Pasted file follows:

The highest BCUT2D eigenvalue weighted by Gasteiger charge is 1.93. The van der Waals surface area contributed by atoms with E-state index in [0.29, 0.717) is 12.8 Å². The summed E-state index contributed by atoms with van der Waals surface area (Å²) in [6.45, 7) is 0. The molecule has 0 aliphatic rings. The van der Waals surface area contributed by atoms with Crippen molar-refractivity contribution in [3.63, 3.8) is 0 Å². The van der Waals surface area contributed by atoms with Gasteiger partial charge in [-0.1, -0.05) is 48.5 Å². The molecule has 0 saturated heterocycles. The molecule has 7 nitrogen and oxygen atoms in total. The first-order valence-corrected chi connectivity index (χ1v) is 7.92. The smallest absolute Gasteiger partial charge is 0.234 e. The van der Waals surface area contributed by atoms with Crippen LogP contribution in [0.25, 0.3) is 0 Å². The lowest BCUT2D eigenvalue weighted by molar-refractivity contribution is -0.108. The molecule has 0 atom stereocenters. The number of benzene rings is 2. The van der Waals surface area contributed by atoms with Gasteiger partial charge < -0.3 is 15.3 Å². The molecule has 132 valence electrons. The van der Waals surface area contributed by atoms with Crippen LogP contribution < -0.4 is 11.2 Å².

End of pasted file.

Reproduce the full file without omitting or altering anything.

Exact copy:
The highest BCUT2D eigenvalue weighted by Gasteiger charge is 1.93. The van der Waals surface area contributed by atoms with E-state index in [0.29, 0.717) is 12.8 Å². The summed E-state index contributed by atoms with van der Waals surface area (Å²) in [6.45, 7) is 0. The molecule has 0 aliphatic rings. The van der Waals surface area contributed by atoms with Crippen molar-refractivity contribution in [3.63, 3.8) is 0 Å². The van der Waals surface area contributed by atoms with Gasteiger partial charge in [-0.1, -0.05) is 48.5 Å². The molecule has 0 saturated heterocycles. The molecule has 7 nitrogen and oxygen atoms in total. The first-order valence-corrected chi connectivity index (χ1v) is 7.92. The smallest absolute Gasteiger partial charge is 0.234 e. The van der Waals surface area contributed by atoms with Crippen LogP contribution in [0.25, 0.3) is 0 Å². The lowest BCUT2D eigenvalue weighted by molar-refractivity contribution is -0.108. The molecule has 0 atom stereocenters. The number of benzene rings is 2. The van der Waals surface area contributed by atoms with Gasteiger partial charge < -0.3 is 15.3 Å². The molecule has 132 valence electrons. The van der Waals surface area contributed by atoms with Crippen LogP contribution < -0.4 is 11.2 Å².